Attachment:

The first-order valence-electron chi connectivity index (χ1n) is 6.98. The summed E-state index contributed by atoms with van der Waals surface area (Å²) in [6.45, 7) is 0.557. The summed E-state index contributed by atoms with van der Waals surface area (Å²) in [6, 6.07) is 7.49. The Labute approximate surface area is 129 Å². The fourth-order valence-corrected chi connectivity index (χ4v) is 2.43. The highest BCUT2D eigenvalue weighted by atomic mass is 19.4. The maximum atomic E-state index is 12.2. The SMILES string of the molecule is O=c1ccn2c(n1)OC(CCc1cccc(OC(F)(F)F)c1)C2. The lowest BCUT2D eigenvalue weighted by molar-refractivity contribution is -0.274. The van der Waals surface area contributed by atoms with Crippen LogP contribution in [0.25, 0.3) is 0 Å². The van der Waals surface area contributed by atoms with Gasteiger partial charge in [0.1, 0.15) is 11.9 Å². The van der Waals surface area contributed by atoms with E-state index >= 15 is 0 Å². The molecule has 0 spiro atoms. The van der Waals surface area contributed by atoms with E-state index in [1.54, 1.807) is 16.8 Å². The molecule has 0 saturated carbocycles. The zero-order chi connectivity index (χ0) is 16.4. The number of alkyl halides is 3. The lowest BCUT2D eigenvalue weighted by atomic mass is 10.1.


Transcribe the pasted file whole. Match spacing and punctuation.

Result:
The first-order valence-electron chi connectivity index (χ1n) is 6.98. The summed E-state index contributed by atoms with van der Waals surface area (Å²) in [6.45, 7) is 0.557. The summed E-state index contributed by atoms with van der Waals surface area (Å²) in [6, 6.07) is 7.49. The Labute approximate surface area is 129 Å². The fourth-order valence-corrected chi connectivity index (χ4v) is 2.43. The highest BCUT2D eigenvalue weighted by atomic mass is 19.4. The maximum atomic E-state index is 12.2. The SMILES string of the molecule is O=c1ccn2c(n1)OC(CCc1cccc(OC(F)(F)F)c1)C2. The lowest BCUT2D eigenvalue weighted by molar-refractivity contribution is -0.274. The van der Waals surface area contributed by atoms with Crippen LogP contribution in [0.25, 0.3) is 0 Å². The van der Waals surface area contributed by atoms with Gasteiger partial charge in [0.1, 0.15) is 11.9 Å². The van der Waals surface area contributed by atoms with E-state index >= 15 is 0 Å². The molecule has 0 spiro atoms. The van der Waals surface area contributed by atoms with E-state index in [1.54, 1.807) is 16.8 Å². The molecule has 0 saturated carbocycles. The zero-order chi connectivity index (χ0) is 16.4. The number of alkyl halides is 3. The lowest BCUT2D eigenvalue weighted by atomic mass is 10.1.